Teaching the Action Horizon

Through this immersive academic experience I learned how to use new media to analyze complex social problems.

I walked into the classroom on the first day, and I was presented with a surprise. There were no desks. There were about 16 chairs organized in a circle. Multiple video cameras were set up to record the circle of chairs from every corner of the room. So much for sleeping through this class.

Somehow, I registered for a pilot class that had just been invented by the Executive Director of the Writing Program, Dr. Richard E. Miller. The class was sponsored by Apple, we had an Emmy nominated backpack video journalist, Bill Gentile, train us during the second week, and I learned how to use the internet for something other than a distraction.

I knew, on the first day, this was the moment I had been waiting for. I immediately knew that I had finally found what I was missing.

Through this immersive academic experience I learned how to analyze complex social problems using new media. I have come to find this skill to be worth great value as it may be the key to a door that leads to an opportunistic future for humankind. Look for me in the video…you can see/hear me say “This has to come with me.”

Reconnecting With My Humanity

This class reconnected me with my humanity. Something magical happened to me when I was collaborating with my group on our project. We had to research the gray area of a particular issue. It took at least a full eight hour day for me to understand that the research we were doing on the laptops in class was not necessarily looking for any one thing in particular. I must have raised my hand ten times asking one of the teachers or mentors, “Is this right? How about this? Should I do it this way?”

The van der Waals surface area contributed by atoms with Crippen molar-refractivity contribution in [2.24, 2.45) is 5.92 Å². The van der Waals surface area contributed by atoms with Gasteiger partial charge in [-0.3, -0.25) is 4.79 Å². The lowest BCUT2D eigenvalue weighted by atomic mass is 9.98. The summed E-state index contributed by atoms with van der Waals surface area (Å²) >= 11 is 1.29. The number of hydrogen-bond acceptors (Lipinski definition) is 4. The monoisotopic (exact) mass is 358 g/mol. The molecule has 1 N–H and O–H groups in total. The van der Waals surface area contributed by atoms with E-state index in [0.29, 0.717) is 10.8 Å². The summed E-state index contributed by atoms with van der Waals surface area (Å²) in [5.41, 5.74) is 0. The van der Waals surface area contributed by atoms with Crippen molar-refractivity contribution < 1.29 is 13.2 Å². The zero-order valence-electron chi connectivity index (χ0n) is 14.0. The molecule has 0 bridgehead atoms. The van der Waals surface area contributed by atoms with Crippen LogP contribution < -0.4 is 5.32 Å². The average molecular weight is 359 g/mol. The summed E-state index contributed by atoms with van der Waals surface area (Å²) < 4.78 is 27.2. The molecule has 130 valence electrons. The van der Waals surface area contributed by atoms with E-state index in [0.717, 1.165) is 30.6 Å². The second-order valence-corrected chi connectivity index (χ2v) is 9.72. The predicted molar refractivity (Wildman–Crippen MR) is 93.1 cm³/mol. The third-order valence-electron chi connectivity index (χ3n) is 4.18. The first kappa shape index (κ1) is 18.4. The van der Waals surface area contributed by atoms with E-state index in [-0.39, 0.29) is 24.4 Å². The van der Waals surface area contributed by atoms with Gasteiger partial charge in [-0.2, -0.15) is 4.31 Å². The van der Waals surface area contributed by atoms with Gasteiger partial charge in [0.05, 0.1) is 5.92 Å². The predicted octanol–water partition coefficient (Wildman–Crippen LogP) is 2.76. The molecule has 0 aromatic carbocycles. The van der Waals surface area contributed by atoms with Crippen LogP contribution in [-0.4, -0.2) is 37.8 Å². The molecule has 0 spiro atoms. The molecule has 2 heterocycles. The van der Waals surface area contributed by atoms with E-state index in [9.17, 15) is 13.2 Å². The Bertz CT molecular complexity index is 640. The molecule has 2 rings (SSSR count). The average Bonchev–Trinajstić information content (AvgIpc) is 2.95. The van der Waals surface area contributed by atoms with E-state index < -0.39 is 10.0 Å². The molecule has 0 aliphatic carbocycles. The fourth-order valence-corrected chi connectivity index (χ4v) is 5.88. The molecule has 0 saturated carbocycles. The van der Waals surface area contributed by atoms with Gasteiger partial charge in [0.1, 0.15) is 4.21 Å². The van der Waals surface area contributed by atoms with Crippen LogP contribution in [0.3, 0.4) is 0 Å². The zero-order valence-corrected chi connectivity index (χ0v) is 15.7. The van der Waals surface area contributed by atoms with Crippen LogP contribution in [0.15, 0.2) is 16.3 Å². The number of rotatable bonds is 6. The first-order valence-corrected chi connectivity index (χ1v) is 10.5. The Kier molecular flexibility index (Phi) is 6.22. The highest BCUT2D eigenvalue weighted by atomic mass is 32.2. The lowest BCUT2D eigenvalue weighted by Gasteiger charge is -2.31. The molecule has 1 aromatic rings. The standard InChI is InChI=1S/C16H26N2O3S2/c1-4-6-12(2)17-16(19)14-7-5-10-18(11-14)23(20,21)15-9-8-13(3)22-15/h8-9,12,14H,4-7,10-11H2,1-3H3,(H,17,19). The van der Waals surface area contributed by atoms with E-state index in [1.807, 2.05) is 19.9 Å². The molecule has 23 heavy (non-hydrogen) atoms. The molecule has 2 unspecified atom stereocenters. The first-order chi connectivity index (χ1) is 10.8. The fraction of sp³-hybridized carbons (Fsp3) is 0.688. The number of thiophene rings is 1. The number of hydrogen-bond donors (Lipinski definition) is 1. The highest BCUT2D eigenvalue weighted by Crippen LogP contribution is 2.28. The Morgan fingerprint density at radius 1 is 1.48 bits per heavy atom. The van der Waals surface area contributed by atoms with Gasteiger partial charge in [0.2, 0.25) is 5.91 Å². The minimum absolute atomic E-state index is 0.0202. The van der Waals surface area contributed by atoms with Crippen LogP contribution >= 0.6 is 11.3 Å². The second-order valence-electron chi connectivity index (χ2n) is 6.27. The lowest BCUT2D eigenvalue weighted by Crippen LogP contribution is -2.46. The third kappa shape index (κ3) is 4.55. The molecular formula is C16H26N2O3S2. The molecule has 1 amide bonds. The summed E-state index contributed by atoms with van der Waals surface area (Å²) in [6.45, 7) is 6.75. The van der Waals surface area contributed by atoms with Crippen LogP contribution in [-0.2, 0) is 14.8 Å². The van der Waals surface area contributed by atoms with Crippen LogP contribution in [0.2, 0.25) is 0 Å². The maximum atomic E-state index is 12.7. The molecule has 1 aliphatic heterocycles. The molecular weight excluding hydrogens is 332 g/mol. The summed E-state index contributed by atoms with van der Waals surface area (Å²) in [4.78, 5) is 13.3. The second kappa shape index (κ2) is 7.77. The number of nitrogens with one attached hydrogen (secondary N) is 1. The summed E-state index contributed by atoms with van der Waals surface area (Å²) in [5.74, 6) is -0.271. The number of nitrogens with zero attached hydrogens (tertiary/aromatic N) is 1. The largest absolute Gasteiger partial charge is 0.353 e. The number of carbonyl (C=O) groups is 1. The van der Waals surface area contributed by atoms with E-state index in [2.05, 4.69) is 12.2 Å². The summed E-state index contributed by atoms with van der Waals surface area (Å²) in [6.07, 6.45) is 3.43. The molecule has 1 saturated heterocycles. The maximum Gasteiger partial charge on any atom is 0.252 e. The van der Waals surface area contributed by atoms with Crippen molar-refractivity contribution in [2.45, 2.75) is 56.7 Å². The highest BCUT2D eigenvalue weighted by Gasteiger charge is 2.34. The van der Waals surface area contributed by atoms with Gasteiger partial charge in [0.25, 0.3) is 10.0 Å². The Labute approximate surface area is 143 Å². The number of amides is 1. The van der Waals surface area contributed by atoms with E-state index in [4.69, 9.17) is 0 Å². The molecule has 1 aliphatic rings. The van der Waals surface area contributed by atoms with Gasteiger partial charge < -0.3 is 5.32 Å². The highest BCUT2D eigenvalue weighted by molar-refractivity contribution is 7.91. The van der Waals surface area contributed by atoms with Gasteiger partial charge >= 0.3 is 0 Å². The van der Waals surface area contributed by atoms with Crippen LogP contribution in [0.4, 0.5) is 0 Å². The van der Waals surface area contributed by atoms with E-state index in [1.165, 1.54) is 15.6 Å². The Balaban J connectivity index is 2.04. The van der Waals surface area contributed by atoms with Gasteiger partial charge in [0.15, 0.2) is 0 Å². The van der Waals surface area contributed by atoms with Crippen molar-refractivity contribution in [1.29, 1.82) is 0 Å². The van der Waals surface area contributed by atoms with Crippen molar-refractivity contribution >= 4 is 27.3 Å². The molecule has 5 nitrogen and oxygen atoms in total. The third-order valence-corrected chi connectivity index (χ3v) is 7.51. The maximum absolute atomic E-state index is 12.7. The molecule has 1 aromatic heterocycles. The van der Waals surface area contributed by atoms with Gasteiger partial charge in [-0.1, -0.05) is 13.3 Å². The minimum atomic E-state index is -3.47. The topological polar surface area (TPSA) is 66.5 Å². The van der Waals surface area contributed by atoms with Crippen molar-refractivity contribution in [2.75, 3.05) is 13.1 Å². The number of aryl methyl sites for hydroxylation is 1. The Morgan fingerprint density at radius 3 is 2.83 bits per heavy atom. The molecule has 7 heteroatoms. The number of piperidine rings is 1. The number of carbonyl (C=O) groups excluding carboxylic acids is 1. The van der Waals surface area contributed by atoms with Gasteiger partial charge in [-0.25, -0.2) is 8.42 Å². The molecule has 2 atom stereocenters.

Typically, we were told to memorize things in school, and match the letters up with exact answers. This type of testing did not prepare me for the realities of the economy.

In this class, we were working on a project from day one. We were told what the end goal was — a video. We were given tools and skills through short lessons provided by the professor at the beginning of the course. It was up to us to work together to determine who was going to do which parts of the project and to figure out how we might best leverage the collaborative power of working with four people.

Each group was to have completed their video by the last day of class. I had never interviewed someone or edited video or created anything close to this project. I had to make decisions about which direction to take my research in. I was given the agency to make these decisions myself. Filming the various stakeholders in the community as they voiced their emotions and voiced their concerns I absorbed their presence and listened with intention. To see how appreciative these people were that someone was willing to listen to them and create access to information showcasing their story was incredibly moving.

This is what life is all about. Socializing. Helping. Seeing the joy in someone’s eyes.